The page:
Propofol, a sedative and amnestic, has onset in about 40 seconds and duration of action of about six minutes. Common side effects include pain at the injection site, hypotension and respiratory depression.[3] Ketamine, a dissociative anesthetic that provides sedation, amnesia and analgesia, has onset in about 30 seconds and duration of action of about 10 to 20 minutes. Common side effects include agitation on emergence, nausea and (rarely) tachycardia and hypertension.[4]

Sunday, September 11, 2016

Clinical Pearl: Procalcitonin and Lower Respiratory Tract Infections

Image Credit: Flickr
Author: Jordan Kaylor, MD PGY4
Northwestern/McGaw Medical Center

Procalcitonin (PCT) is a serum biomarker that, when paired with clinical judgment, may help guide management of lower respiratory tract infections (LRTIs) in the emergency department (ED). Procalcitonin levels can help clinicians distinguish between bacterial and viral infections and might subsequently guide decisions to initiate or discontinue antibiotics. Procalcitonin is a prohormone of calcitonin. It is an acute-phase reactant synthesized in many tissues and released in response to cytokines such as interleukin (IL)-1, IL-6, and tumor necrosis factor (TNF)-α.1 Normal serum concentrations are <0.05ng/mL, but in bacterial infections, PCT increases to detectable levels within three to four hours (earlier than ESR or CRP).[1] Elevations are not seen in noninfectious inflammatory conditions or viral infections, but are possible in Addisonian crises, malaria, severe fungal infections and medullary thyroid carcinoma.[1] In viral infections, interferon (INF)-ɣ probably decreases PCT release, leading to lower or undetectable serum levels.[2]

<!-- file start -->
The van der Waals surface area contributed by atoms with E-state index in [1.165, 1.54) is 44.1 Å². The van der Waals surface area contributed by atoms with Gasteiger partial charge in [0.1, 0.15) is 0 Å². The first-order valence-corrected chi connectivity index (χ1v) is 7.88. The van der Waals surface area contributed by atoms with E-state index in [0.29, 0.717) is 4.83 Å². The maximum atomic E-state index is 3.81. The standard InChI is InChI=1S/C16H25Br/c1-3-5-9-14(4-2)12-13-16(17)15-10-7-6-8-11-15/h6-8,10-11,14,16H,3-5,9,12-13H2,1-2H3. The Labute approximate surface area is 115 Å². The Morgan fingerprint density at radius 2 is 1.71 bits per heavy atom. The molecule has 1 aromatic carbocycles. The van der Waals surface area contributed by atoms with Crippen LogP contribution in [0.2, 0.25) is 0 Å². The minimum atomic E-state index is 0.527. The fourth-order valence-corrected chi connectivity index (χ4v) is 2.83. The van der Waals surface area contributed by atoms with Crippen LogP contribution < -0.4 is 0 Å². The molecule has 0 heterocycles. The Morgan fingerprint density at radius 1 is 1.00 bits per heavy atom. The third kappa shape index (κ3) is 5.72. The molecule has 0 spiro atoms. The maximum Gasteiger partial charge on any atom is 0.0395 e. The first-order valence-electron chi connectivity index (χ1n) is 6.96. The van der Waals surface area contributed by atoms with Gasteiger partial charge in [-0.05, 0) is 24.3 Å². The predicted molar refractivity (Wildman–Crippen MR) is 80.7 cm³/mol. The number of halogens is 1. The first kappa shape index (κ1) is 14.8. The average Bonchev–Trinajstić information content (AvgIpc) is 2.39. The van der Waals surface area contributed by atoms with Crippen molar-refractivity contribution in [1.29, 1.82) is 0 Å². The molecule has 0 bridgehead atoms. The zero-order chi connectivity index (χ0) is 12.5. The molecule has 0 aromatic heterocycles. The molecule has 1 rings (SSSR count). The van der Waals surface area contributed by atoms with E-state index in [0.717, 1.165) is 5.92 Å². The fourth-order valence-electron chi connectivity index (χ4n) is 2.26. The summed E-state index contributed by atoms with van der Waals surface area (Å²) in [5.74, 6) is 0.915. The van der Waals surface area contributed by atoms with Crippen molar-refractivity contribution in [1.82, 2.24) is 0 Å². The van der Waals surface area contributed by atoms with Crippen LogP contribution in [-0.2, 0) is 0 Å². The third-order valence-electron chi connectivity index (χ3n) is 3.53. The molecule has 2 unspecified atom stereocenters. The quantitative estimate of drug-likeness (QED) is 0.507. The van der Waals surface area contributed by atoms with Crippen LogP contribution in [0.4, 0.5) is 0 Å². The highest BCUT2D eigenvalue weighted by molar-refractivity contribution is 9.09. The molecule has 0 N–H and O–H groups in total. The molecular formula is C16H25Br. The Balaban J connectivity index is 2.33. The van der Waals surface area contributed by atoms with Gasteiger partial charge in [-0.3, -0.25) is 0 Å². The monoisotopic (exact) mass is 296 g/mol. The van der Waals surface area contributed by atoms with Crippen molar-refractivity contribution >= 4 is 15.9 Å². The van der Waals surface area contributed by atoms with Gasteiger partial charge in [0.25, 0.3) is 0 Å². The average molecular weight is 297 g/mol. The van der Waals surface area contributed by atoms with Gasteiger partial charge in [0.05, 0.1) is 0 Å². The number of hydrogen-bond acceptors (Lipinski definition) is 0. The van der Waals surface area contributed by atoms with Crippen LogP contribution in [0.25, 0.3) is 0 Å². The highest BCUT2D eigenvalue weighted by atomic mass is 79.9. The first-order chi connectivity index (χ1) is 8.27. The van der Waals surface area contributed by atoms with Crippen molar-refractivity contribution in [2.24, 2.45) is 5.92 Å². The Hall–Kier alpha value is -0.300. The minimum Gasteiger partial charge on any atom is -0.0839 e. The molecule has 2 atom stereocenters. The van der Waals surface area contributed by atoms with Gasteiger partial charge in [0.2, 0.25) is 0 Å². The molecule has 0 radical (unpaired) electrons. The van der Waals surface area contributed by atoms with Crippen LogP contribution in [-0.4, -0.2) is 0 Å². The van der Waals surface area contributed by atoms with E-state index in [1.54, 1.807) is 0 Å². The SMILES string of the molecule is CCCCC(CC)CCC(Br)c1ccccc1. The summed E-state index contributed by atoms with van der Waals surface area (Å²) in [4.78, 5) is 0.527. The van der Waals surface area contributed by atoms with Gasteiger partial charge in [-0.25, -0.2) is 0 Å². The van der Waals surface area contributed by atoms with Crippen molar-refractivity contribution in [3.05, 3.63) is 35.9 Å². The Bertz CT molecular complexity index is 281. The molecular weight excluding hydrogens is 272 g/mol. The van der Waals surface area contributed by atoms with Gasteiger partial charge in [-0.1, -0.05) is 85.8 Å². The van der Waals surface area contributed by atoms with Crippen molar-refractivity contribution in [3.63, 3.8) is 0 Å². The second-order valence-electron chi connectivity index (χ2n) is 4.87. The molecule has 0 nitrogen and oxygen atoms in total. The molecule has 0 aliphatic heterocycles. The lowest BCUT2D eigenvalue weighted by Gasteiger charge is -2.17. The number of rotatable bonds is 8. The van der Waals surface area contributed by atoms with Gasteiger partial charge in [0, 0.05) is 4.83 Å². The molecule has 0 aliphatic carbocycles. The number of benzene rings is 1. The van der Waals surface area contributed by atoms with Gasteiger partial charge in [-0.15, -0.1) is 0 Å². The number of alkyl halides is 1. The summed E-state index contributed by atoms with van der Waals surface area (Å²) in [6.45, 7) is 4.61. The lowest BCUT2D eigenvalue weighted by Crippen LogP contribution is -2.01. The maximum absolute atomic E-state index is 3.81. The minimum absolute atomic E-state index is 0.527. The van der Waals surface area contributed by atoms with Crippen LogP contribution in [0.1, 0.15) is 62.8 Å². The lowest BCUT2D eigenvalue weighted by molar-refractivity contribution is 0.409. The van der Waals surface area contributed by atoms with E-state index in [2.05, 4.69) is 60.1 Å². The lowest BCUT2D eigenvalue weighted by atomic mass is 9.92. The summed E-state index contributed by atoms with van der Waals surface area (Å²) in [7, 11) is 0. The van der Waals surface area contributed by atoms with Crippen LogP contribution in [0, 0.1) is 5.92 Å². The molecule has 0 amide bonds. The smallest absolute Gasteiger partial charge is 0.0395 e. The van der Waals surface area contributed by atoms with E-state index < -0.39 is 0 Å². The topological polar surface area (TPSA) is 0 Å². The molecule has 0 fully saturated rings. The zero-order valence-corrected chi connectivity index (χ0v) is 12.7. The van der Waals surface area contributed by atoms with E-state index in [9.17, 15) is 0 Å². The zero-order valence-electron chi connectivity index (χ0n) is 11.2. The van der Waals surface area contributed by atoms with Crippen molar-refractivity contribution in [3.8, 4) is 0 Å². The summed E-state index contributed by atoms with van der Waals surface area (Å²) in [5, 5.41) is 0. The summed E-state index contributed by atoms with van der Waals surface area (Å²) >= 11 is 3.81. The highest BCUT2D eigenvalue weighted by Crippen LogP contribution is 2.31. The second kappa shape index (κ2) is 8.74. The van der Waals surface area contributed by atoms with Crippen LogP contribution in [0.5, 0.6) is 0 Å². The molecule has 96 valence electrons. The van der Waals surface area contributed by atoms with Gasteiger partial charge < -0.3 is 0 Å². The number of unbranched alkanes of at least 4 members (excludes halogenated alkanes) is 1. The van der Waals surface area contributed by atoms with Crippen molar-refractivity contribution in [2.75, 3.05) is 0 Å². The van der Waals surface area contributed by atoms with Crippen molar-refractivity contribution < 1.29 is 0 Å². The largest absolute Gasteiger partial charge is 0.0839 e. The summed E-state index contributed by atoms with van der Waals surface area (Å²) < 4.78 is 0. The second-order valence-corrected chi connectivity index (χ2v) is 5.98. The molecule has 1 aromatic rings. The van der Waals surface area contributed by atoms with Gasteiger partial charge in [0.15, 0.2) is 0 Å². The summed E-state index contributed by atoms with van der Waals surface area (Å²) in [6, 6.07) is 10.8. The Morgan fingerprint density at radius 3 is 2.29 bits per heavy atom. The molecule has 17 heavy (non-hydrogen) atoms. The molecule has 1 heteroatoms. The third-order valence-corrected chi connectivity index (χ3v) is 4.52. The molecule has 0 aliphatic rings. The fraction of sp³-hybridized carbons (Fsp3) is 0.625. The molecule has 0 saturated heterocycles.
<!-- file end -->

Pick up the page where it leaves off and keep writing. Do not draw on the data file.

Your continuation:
Thursday, September 8, 2016

Exploring an interest in Wilderness Medicine

Image Credit: Flickr
This post was peer reviewed.
Click to learn more.
Author: Josh Symes, MD
University of Mississippi Medical Center

Wilderness Medicine affords the opportunity to combine passion for the outdoors with passion for medicine. Many people pursue wilderness medicine to be better equipped to use their medical training and expertise in medical situations they may encounter outside the hospital such as fishing, backpacking, mountain biking, etc. Others apply the training in lower resource settings on medical service trips abroad. Some make it a significant part of their career in medicine. It also provides an excellent teaching platform (ex. making the physiology of altitude more interesting). WM can provide opportunities for team building exercise through scenario-based training in medical school or residency. Some medical schools and residency programs have wilderness medicine built into the curriculum, but many do not. This blog entry aims to provide a primer of ways to explore an interest in wilderness medicine.